Receiving Stolen Property: Buying Property From Strangers or Unknown Sources: What You Dont Know Definitely Can Hurt You
By: Edward Martinovich, Attorney at Law and Natalie Banach
As the trend from front-yard garage sales to internet-based auction sites continues, today’s consumers are finding more and more obscure and unique items online. What they may not know however, is that these items can also sometimes be stolen goods. The recent online trend of purchasing hard-to-find items at bargain prices is not only an opportunity for budding entrepreneurs to market their goods, but also a chance for some to purge their stolen property. The complexities of this new phenomenon can thus raise a variety of legal questions regarding ownership and responsibility. When stolen property is purchased and law enforcement personnel conclude their investigation at your doorstop, not only can the police immediately seize the goods that were paid for, but you may also be charged with a criminal offense. The criminal charges of buying or receiving stolen property or possession of stolen property generally involves taking possession of property with knowledge that it has been obtained through theft, embezzlement, fraud, larceny or extortion by someone else. Therefore, generally speaking, conviction depends on two factors: gaining control of the item and knowing it was stolen at the time it was received. The criminal intent may be inferred if these two factors can be proven. The difficulty with situations involving the purchase of items over the internet or even through the classified section of a local newspaper is that one has to prove they did not know the item was stolen. In fact, the police assume a buyer should know when they are buying stolen property because there are often suspicious circumstances surrounding the sale (i.e., the seller only accepts money orders, the payment address is different from the location address or the price seems too good to be true). In an attempt to stop trafficking and fencing operations, buying stolen property in itself has been defined as a criminal offense. Receiving, concealing, possessing, buying or transferring are usually the acts associated with crimes of fencing (acting as a middleman) or trafficking in stolen goods. What complicates the legal situation even further is the fact that the police cannot always determine whether one buyer is part of the illegal operation or just an innocent buyer. Consequently, the laws in this area tend to be quite strict and usually favor the original owner/victim. It is important to note that paying for the stolen goods or intending to collect the reward for returning them are generally not valid defenses. Therefore, if the police charge someone with buying stolen property and the accused cannot prove that they didn’t know it was stolen at the time of purchase, they can face a myriad of consequences, both in criminal law and perhaps civil law as well.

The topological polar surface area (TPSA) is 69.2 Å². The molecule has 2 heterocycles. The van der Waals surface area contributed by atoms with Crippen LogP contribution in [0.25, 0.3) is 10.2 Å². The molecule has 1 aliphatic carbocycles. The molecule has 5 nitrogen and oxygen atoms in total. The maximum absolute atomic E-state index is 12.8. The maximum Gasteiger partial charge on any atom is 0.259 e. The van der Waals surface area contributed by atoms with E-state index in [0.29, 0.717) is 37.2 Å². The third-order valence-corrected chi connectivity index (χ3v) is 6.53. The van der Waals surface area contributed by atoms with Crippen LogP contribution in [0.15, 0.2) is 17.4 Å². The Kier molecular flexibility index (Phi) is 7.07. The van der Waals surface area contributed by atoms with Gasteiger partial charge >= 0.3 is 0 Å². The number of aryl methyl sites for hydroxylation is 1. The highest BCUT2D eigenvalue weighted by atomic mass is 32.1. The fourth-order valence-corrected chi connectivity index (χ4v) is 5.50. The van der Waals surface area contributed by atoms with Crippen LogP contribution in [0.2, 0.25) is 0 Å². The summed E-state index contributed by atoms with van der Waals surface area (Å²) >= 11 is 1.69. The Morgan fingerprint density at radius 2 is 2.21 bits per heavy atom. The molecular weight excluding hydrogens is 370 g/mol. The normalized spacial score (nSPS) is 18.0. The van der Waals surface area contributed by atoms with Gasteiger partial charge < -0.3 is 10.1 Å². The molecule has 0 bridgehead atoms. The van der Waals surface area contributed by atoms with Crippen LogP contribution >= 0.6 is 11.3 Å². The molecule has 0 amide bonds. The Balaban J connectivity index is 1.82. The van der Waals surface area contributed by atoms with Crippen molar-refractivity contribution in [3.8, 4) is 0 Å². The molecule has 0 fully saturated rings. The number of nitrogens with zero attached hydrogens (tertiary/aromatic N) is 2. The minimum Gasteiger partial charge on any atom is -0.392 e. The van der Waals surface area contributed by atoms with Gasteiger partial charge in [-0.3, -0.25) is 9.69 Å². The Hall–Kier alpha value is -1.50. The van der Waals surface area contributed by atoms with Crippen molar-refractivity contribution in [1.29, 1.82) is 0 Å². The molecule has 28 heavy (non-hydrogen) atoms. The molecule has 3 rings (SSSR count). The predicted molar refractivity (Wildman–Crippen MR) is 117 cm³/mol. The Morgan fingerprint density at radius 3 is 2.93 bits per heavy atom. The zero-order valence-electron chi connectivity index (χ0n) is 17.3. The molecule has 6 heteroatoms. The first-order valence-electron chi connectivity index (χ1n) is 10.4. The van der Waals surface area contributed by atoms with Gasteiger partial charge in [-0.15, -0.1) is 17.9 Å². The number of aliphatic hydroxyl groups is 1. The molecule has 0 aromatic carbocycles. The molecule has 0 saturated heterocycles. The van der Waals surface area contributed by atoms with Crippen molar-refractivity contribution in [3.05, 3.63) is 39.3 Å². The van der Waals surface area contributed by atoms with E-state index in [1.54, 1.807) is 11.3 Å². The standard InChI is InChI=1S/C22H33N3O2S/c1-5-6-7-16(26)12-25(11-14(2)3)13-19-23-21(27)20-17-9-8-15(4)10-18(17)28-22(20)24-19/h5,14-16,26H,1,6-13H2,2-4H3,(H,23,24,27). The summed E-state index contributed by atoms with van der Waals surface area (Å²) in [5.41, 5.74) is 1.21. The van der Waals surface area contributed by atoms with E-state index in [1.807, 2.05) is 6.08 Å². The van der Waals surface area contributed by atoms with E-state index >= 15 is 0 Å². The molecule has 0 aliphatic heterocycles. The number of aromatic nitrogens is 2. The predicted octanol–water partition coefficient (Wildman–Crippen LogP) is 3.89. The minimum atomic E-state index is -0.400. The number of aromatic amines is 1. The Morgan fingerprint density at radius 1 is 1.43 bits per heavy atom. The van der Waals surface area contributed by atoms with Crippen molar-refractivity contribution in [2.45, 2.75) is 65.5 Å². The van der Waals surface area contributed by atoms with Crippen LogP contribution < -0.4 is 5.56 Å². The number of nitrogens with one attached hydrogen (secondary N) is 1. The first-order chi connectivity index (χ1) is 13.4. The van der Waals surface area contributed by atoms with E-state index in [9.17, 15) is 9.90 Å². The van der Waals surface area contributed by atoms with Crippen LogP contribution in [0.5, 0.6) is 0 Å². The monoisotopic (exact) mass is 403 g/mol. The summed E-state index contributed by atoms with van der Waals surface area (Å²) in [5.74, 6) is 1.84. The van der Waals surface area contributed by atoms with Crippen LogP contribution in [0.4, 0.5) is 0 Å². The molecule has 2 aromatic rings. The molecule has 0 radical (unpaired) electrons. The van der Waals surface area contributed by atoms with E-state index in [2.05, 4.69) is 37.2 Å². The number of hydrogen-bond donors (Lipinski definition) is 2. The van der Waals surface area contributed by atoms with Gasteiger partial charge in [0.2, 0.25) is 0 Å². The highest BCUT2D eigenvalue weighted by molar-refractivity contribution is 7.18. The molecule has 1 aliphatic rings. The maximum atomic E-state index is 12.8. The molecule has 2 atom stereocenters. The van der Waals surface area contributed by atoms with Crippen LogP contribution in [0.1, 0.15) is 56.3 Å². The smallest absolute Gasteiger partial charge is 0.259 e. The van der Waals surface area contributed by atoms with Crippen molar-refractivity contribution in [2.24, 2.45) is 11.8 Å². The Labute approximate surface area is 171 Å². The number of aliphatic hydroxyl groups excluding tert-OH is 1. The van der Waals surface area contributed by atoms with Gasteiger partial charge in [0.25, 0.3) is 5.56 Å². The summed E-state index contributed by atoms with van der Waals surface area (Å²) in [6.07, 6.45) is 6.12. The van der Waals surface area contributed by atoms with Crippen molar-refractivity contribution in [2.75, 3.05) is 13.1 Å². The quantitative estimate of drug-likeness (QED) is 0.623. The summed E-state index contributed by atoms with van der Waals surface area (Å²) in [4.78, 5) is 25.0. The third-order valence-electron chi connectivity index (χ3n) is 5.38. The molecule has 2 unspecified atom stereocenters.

Consequences of Receiving Stolen Property
Some of these consequences include county jail or commitment to state prison, with a term of probation or parole thereafter, restitution of the value of the item(s) stolen made to the victim, and court fines. Therefore, it is always best to consult an attorney licensed to practice law in the jurisdiction where the incident occurred or where the case is pending to guide you through the complex maze of the criminal justice system.
Criminal Prosecution for Purchasing Stolen Property
In some instances, prior to charges being filed or thereafter, a smart and experienced attorney may be able to convince the prosecutor not to file criminal charges or to file less serious charges than originally anticipated. In other cases, the case will be fought in court and may possibly go to trial if a satisfactory resolution cannot be reached. If the case goes to trial, the prosecution generally will have to prove three elements: (1) that the accused gained control of the item, (2) that the accused knew it was stolen and (3) that the accused intended to deprive the rightful owner of their interest in the property. If there is a conviction after trial, the consequences that follow depend upon the state law controlling the case and whether the conviction was for a misdemeanor or a felony charge. In some states, if the value of the property stolen is more than $100, that can form the basis for a felony. In some states, the threshold amount is a value greater than $400. So you can see based upon the above, it is always in the consumer’s best interest to be extremely cautious when purchasing items from unknown sources or from strangers. Consider the following tips as good steps to take before completing any transactions:
- Avoid transactions where the seller asks only that payment be made by a money order or an instant money transfer.
- Avoid transactions where the payment address is different from the location address.
- Be careful about giving out banking information and details.
- Find out as much as possible about the seller. Read the seller’s trading history and feedback reviews. Also, if you’re still uneasy, contact the seller with remaining questions.
- Avoid sellers who take a long time to reply to questions or who try to persuade you to trade offline.
- If the item is expensive, use a credible escrow service so that you have time to look over the goods and approve them before paying the seller.
If you happen to be the subject of a criminal investigation or a criminal prosecution, it would be in your best interest to consult with a licensed attorney who is experienced in cases of this type. It is not the best idea to try to negotiate with law enforcement or the prosecutor without an attorney beside you to protect your interests.
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